June 01, 2015
There is a tried and tested script for what occurred last week Friday here in Belize City. I know, for I have lived through the script too many times not to recognise when it’s happening. Here’s how the script goes: young people are gathered under the banner of a youth forum, they are encouraged by peers and adult advisors who promise that this will be “the opportune moment” to discuss their dreams and aspirations, and that this will be the defining call for change. They are then joined by the Minister of Youth who, most times, is neither young and does not understand nor share the most basic aspirations of our youth. Yet he/she attends and, right on cue, promises that our youth are listened to because “they matter” and are “important”, and of course because “they are the future”. The curtains are then lowered, and everything goes back to normal but the participants can Share and Like each other’s photos on social networks and feel good about the experience.
As anticipated, that script played out last week at a “Youth Forum” held at the Gateway Youth Center under the auspices of the Ministry of Youth and for that reason I refused to be a part of it. I have seen and been a part of more than a fair share of these token-aimed and token-driven events. The result has been that after each meeting, I and many others were left waiting for the sweet-sounding political promises to be kept, for the adult advisors to take action on our behalf and for the future to arrive. None of the above ever occurred.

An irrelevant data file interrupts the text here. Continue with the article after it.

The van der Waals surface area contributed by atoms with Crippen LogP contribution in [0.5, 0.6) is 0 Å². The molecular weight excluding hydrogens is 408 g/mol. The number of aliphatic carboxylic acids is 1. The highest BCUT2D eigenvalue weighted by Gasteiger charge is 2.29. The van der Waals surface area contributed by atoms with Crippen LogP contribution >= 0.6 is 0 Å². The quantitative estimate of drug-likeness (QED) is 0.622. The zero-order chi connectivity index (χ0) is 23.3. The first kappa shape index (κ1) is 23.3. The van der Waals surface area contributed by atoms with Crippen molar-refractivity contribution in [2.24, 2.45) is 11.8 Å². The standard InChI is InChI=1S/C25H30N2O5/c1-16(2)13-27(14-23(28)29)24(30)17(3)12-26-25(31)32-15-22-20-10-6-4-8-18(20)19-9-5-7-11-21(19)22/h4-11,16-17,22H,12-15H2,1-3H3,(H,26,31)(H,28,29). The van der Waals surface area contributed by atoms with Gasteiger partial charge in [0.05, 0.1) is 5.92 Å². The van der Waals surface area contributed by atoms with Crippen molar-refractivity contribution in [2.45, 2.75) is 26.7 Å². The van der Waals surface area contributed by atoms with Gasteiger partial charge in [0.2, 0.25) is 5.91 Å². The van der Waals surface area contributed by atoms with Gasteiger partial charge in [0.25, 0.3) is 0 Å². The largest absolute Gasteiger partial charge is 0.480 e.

As I had personally mentioned to the perceived organisers of the forum, I supported the event in principle, because it is like initiatives that got me involved in youth advocacy and which led me to regional exposure which nurtured in me a deeper appreciation for and understanding of youth development and the importance of youth involvement in political change. But because I know that when those in power are involved in such forums, they are really more concerned that everyone follows the script and behaves nicely so they can look good and remember their lines and smile when the camera is on; it is not enough to wake up our youth. We have been lied to, and misled, and let down, and misrepresented, and taken advantage of way too many times by the Minister responsible for Youth, Herman Longsworth.
My participation and input on Friday would not only have made him feel very unwelcome, but also would have made the organisers uncomfortable with my attendance and this was not their intention. They wanted to look good. Mr. Longsworth will not escape his Judgment Day though. Belize is facing tremendous challenges, despite all the borrowed “dough” that’s rolling from Government’s treasury. Our young people are facing the brunt of it. This is why the majority are either underemployed or unemployed, struggling in a broken home, in jail, resting at the graveyard, or waiting for their plane ticket to leave town for good.